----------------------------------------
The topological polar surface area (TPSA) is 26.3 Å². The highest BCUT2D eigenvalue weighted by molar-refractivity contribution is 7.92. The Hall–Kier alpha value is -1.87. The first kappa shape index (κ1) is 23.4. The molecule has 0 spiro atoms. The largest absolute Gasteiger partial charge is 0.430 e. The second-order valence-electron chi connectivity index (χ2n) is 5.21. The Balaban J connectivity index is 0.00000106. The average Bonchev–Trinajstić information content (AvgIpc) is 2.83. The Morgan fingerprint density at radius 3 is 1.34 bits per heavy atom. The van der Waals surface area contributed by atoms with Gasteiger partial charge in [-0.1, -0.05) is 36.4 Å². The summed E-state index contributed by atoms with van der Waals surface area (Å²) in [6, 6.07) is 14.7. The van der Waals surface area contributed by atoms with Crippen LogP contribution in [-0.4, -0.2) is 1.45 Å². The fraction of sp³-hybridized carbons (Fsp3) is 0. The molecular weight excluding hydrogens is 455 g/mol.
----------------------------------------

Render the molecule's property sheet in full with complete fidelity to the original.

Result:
The topological polar surface area (TPSA) is 26.3 Å². The highest BCUT2D eigenvalue weighted by molar-refractivity contribution is 7.92. The Hall–Kier alpha value is -1.87. The first kappa shape index (κ1) is 23.4. The molecule has 0 spiro atoms. The largest absolute Gasteiger partial charge is 0.430 e. The second-order valence-electron chi connectivity index (χ2n) is 5.21. The Balaban J connectivity index is 0.00000106. The average Bonchev–Trinajstić information content (AvgIpc) is 2.83. The Morgan fingerprint density at radius 3 is 1.34 bits per heavy atom. The van der Waals surface area contributed by atoms with Gasteiger partial charge in [-0.1, -0.05) is 36.4 Å². The summed E-state index contributed by atoms with van der Waals surface area (Å²) in [6, 6.07) is 14.7. The van der Waals surface area contributed by atoms with Crippen LogP contribution in [-0.4, -0.2) is 1.45 Å². The fraction of sp³-hybridized carbons (Fsp3) is 0. The molecular weight excluding hydrogens is 455 g/mol.